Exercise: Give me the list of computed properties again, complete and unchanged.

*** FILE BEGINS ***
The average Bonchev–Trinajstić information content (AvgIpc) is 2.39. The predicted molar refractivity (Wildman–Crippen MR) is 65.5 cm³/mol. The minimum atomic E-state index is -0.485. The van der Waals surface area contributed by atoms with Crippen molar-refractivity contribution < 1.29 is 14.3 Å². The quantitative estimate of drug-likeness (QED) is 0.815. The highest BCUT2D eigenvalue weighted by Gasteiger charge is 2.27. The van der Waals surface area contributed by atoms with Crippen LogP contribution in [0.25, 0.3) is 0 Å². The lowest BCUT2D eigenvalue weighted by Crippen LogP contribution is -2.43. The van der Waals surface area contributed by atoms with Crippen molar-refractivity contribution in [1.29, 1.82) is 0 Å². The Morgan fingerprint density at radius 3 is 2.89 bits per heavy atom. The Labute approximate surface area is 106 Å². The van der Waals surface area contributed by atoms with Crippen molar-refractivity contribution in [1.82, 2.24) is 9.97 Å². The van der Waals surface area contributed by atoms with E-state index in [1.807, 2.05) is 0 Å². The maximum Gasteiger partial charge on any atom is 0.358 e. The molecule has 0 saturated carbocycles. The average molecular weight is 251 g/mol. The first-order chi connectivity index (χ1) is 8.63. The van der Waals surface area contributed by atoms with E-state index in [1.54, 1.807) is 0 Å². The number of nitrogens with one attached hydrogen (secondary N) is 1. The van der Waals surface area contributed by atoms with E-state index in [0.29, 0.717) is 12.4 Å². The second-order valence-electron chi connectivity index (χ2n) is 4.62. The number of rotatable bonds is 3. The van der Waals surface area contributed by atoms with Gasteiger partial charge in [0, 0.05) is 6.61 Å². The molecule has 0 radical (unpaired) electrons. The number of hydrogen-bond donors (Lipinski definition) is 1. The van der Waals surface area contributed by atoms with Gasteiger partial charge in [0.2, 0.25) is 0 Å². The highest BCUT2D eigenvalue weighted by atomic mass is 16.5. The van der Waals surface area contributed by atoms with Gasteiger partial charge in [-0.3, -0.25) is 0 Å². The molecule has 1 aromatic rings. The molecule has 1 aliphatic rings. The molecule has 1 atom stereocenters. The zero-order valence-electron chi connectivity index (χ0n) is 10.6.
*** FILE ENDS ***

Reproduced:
The average Bonchev–Trinajstić information content (AvgIpc) is 2.39. The predicted molar refractivity (Wildman–Crippen MR) is 65.5 cm³/mol. The minimum atomic E-state index is -0.485. The van der Waals surface area contributed by atoms with Crippen molar-refractivity contribution < 1.29 is 14.3 Å². The quantitative estimate of drug-likeness (QED) is 0.815. The highest BCUT2D eigenvalue weighted by Gasteiger charge is 2.27. The van der Waals surface area contributed by atoms with Crippen LogP contribution in [0.25, 0.3) is 0 Å². The lowest BCUT2D eigenvalue weighted by Crippen LogP contribution is -2.43. The van der Waals surface area contributed by atoms with Crippen molar-refractivity contribution in [1.29, 1.82) is 0 Å². The Morgan fingerprint density at radius 3 is 2.89 bits per heavy atom. The Labute approximate surface area is 106 Å². The van der Waals surface area contributed by atoms with Crippen molar-refractivity contribution in [1.82, 2.24) is 9.97 Å². The van der Waals surface area contributed by atoms with E-state index in [1.807, 2.05) is 0 Å². The maximum Gasteiger partial charge on any atom is 0.358 e. The molecule has 0 saturated carbocycles. The average molecular weight is 251 g/mol. The first-order chi connectivity index (χ1) is 8.63. The van der Waals surface area contributed by atoms with E-state index in [1.54, 1.807) is 0 Å². The number of nitrogens with one attached hydrogen (secondary N) is 1. The van der Waals surface area contributed by atoms with E-state index in [0.29, 0.717) is 12.4 Å². The second-order valence-electron chi connectivity index (χ2n) is 4.62. The number of rotatable bonds is 3. The van der Waals surface area contributed by atoms with Gasteiger partial charge in [0, 0.05) is 6.61 Å². The molecule has 0 radical (unpaired) electrons. The number of hydrogen-bond donors (Lipinski definition) is 1. The van der Waals surface area contributed by atoms with Gasteiger partial charge in [0.2, 0.25) is 0 Å². The highest BCUT2D eigenvalue weighted by atomic mass is 16.5. The van der Waals surface area contributed by atoms with Gasteiger partial charge in [-0.3, -0.25) is 0 Å². The molecule has 1 aromatic rings. The molecule has 1 aliphatic rings. The molecule has 1 atom stereocenters. The zero-order valence-electron chi connectivity index (χ0n) is 10.6.